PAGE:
Wiltshire-Old Sarum and Stonehenge, 08 April 2007
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08 April 2007

So today I'm planning on taking it easy. I'll go see Old Sarum and maybe goof around town a bit, a little hiking but I don't want to go huge distances, still tired from yesterday. But today, Old Sarum is an intriguing circle thing on the map. Later history that I learned, used to house a royal castle in like 1100 and 1200 and the original Salisbury cathedral which was abandoned when the one in town was built. Hmm, used to be a rotten borough too, sending to Parliament even after nobody lived there.

Think I saw a few thrushes in the garden in the morning. Not great with bird identifications, that's my best guess so far. But setting off, much lighter load today, just a single bag with a few things I need for the day. Didn't have any mechanical problems or flat tires or anything on the whole trip, that was good, although I do seem to have an annoying click in one of my pedals now. Tracing backwards from the way I came yesterday and then saw, oh look, a path going along the river, I'll follow that for a while. I believe it was part of a Sustran route, 45 or 24 or something. They are all rather frustrating because the exact routes don't seem to be published anymore and sometimes they are well marked on the roads but at times they just completely disappear and you are lost for a bit.

Up the river, through a park, off into a residential neighborhood, then see a sign for a bridal way heading towards the hill. Time for a hike then. Easy across a pasture and then it starts to climb into the woods. A few times the trees break and I get a nice view of the Avon valley in the distance. I generally try to imagine what it was like for whoever back when. Going through deeply wooded sections of upstate New York and how people moved through that hundreds of years ago. Or what climbing up this hill, through the woods, would have been like in the Iron Age and then later when there was a castle and cathedral at the top.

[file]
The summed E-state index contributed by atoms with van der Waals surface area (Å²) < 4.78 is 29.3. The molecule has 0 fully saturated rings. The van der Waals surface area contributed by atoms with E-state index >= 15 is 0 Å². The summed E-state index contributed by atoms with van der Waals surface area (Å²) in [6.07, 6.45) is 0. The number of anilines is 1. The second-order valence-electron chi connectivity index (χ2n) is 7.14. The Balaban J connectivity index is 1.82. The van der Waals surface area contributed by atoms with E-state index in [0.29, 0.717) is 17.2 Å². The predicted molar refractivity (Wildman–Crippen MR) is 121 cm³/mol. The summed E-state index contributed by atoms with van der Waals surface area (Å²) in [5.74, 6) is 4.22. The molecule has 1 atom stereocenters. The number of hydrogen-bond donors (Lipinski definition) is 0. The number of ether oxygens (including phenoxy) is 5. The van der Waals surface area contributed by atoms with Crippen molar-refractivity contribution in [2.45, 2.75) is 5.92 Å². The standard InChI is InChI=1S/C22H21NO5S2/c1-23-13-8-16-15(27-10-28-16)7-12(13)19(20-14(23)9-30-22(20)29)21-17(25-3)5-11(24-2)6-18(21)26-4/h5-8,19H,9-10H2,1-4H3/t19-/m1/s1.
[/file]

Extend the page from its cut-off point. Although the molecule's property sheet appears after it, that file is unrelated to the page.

I come to the outer ring of earthenworks and have to continue around until there is a land bridge to the inner ring and proceed up to the plateau at the top with a number of people milling around the ruined foundations of the cathedral and old bishop's palace. A backpacker asks me which way Amesbury is and where the river goes. I point it out, that way, and check the map to double check that I'm actually right. Love the map holder, by the way. I still feel bad about mutilating the OS maps, folding them in strange ways to fit them in there, but it is fabulous having where I am just right there in front of me all the time. Ok, I'm slightly obsessive about maps.

There are a bunch of plaques with blah blah information about what's left, I read them all. The ruins are interesting but not all that much. It is a bit hard to get a sense of it all from just some vague outlines of what is left. But upward to the castle. I get to use my English Heritage card, get to go in for free, across the bridge. The metal scaffolding around it doesn't make it seem very rustic and all, but must be constrained by lots of safety regulations.

There isn't much left of this castle either but loads of plaques try to give you a flavor of it all, big tower used to be here, royal privy over there, see the pits they used to make people climb down and scoop out, used to be a bridge over there, now you are in the basement of the tower, etc. It is Easter and they have organized Easter egg hunts and things like that (fair amount of people there today). Actually the hunt was huge plastic eggs with letters on them, you find them and write the letters down on a piece of paper. For kids only, what's up with that.

Back on the bike and riding down the steep road on the front of the hill. Not exactly sure where I'm going next, but I saw an interesting looking byway heading north, I figure I'll try that. It is a bit rocky and bumpy but I guess I've already gone through worse, so it is fine. Again, it is a relief to be off the busy roads too. After a mile or so, I figure I'm already headed that way and it isn't all that far, I might as well go to Stonehenge today, which I had sort of thought I would do tomorrow on the way back to catch my train out.